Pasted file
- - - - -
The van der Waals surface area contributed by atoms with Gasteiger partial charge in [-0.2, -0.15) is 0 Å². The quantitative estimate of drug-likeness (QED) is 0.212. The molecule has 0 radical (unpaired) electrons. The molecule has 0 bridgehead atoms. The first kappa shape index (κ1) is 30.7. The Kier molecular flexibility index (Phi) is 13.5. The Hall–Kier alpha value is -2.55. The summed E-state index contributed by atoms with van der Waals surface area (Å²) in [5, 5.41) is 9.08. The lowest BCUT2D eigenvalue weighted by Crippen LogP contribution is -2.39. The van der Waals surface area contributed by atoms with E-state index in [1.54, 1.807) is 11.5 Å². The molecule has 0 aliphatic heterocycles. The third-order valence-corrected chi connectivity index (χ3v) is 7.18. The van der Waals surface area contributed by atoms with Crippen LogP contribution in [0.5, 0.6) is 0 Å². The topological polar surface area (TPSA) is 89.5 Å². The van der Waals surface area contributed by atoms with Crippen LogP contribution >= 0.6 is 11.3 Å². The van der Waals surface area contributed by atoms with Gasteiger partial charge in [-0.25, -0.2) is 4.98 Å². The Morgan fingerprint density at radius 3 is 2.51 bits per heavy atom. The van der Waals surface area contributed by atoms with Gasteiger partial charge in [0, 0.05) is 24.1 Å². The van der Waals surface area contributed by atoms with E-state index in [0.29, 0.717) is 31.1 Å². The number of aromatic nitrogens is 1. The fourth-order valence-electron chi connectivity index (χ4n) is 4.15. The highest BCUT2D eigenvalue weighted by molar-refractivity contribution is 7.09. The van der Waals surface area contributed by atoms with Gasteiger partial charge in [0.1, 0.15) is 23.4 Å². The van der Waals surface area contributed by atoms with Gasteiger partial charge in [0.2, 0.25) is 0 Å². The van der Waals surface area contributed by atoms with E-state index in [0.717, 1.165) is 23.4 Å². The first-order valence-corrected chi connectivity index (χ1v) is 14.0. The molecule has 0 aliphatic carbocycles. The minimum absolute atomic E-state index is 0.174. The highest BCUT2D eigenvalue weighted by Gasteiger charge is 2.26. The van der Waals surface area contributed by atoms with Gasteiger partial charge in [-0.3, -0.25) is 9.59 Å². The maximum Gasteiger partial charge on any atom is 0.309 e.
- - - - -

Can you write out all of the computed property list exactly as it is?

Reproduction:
The van der Waals surface area contributed by atoms with Gasteiger partial charge in [-0.2, -0.15) is 0 Å². The quantitative estimate of drug-likeness (QED) is 0.212. The molecule has 0 radical (unpaired) electrons. The molecule has 0 bridgehead atoms. The first kappa shape index (κ1) is 30.7. The Kier molecular flexibility index (Phi) is 13.5. The Hall–Kier alpha value is -2.55. The summed E-state index contributed by atoms with van der Waals surface area (Å²) in [5, 5.41) is 9.08. The lowest BCUT2D eigenvalue weighted by Crippen LogP contribution is -2.39. The van der Waals surface area contributed by atoms with E-state index in [1.54, 1.807) is 11.5 Å². The molecule has 0 aliphatic heterocycles. The third-order valence-corrected chi connectivity index (χ3v) is 7.18. The van der Waals surface area contributed by atoms with Crippen LogP contribution in [0.5, 0.6) is 0 Å². The topological polar surface area (TPSA) is 89.5 Å². The van der Waals surface area contributed by atoms with Crippen LogP contribution >= 0.6 is 11.3 Å². The van der Waals surface area contributed by atoms with Gasteiger partial charge in [-0.25, -0.2) is 4.98 Å². The Morgan fingerprint density at radius 3 is 2.51 bits per heavy atom. The van der Waals surface area contributed by atoms with Gasteiger partial charge in [0, 0.05) is 24.1 Å². The van der Waals surface area contributed by atoms with E-state index in [0.29, 0.717) is 31.1 Å². The number of aromatic nitrogens is 1. The fourth-order valence-electron chi connectivity index (χ4n) is 4.15. The highest BCUT2D eigenvalue weighted by molar-refractivity contribution is 7.09. The van der Waals surface area contributed by atoms with Gasteiger partial charge in [0.1, 0.15) is 23.4 Å². The van der Waals surface area contributed by atoms with Gasteiger partial charge in [0.2, 0.25) is 0 Å². The van der Waals surface area contributed by atoms with E-state index in [0.717, 1.165) is 23.4 Å². The first-order valence-corrected chi connectivity index (χ1v) is 14.0. The molecule has 0 aliphatic carbocycles. The minimum absolute atomic E-state index is 0.174. The highest BCUT2D eigenvalue weighted by Gasteiger charge is 2.26. The van der Waals surface area contributed by atoms with Gasteiger partial charge in [-0.3, -0.25) is 9.59 Å². The maximum Gasteiger partial charge on any atom is 0.309 e.